Sandwich and National Guard Hold Gun Range Forum

SANDWICH – Sandwich selectmen recently held a forum with the Massachusetts Army National Guard, including a presentation detailing their plans to create a large multi-purpose machine gun range at Joint Base Cape Cod.

The presentation was followed by a questions and answers portion for attendees.

During the presentation, representatives of the National Guard addressed concerns from the public regarding the range, including environmental and groundwater contamination and noise pollution.

According to Jake McCumber, National Resources and Training Lands Manager for Camp Edwards, an environmental mitigation plan developed with and approved by MassWildlife established a funding requirement from the federal government that nearly doubled their annual budget for wildlife monitoring and habitat restoration.

McCumber said MassWildlife affirmed their plan provided a “net benefit and overall positive outcomes a whole suite of State listed animals and their habitats.”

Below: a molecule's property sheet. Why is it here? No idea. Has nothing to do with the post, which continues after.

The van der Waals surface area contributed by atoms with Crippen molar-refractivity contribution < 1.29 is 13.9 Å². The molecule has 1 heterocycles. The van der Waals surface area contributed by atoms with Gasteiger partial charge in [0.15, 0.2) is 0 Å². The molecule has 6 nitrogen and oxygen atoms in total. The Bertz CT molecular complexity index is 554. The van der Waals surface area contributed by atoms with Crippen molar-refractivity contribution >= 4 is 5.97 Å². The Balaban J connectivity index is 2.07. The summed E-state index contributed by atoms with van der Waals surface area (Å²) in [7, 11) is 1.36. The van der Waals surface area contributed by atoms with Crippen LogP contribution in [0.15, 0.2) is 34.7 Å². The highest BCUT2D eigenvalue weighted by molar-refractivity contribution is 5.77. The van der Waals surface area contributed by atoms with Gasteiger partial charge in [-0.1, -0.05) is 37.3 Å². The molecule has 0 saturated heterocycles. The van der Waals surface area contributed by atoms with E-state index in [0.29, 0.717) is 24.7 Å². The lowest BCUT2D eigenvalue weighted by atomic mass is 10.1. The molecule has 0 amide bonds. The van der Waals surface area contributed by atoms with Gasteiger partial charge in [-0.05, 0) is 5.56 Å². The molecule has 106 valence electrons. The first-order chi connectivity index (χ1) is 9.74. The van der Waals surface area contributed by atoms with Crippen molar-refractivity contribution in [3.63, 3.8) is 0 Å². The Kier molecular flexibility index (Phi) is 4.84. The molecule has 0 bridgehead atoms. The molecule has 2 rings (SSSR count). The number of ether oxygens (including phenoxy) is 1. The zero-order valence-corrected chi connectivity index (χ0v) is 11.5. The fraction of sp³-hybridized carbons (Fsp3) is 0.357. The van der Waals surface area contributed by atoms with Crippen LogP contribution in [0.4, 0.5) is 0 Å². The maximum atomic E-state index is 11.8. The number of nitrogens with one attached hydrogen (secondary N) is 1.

Camp Edwards Base Commander Colonel Matthew Porter cited a 2015 study by the EPA to ease concerns about metal pollutants at the base.

“In 2015, the EPA has come over and made a decision that groundwater contamination is not caused by small armed range metal constituents,” said Porter, “which is what we’re concerned about, both lead and copper.”

“Right now we’re only concerned with copper because we aren’t firing lead anymore.”

The representatives also listed practical matters, as alternative ranges designated for training would force guardsmen to travel long distances to fulfill U.S. Army requirements.

The guardsmen present also invited the public to guided tours of the camp and the proposed range, which are held on Fridays.

The presentation received a mixed response from those of the public who were present.

During the Q&A portion, some attendees expressed qualms about the transparency and reliability of the studies performed by the National Guard, as well as the accessibility of relevant data.

Additional concerns were raised such as the planned removal of roughly 170 acres of trees to make way for the range, effects of the copper used in ammunition on the surrounding environment, the potential for noise pollution at nearby neighborhoods and schools, and the National Guard’s approach to tackling climate change on Cape Cod.

“We are charged with protecting the habitat as well as the groundwater, those are our two charges, but we always consider climate change,” said Porter.

“We’re mandated to do so.”

Another meeting is scheduled to take place at the Falmouth Select Board on Thursday, August 26 at 6 p.m. at Falmouth High School.


Written by Matthew Tomlinson

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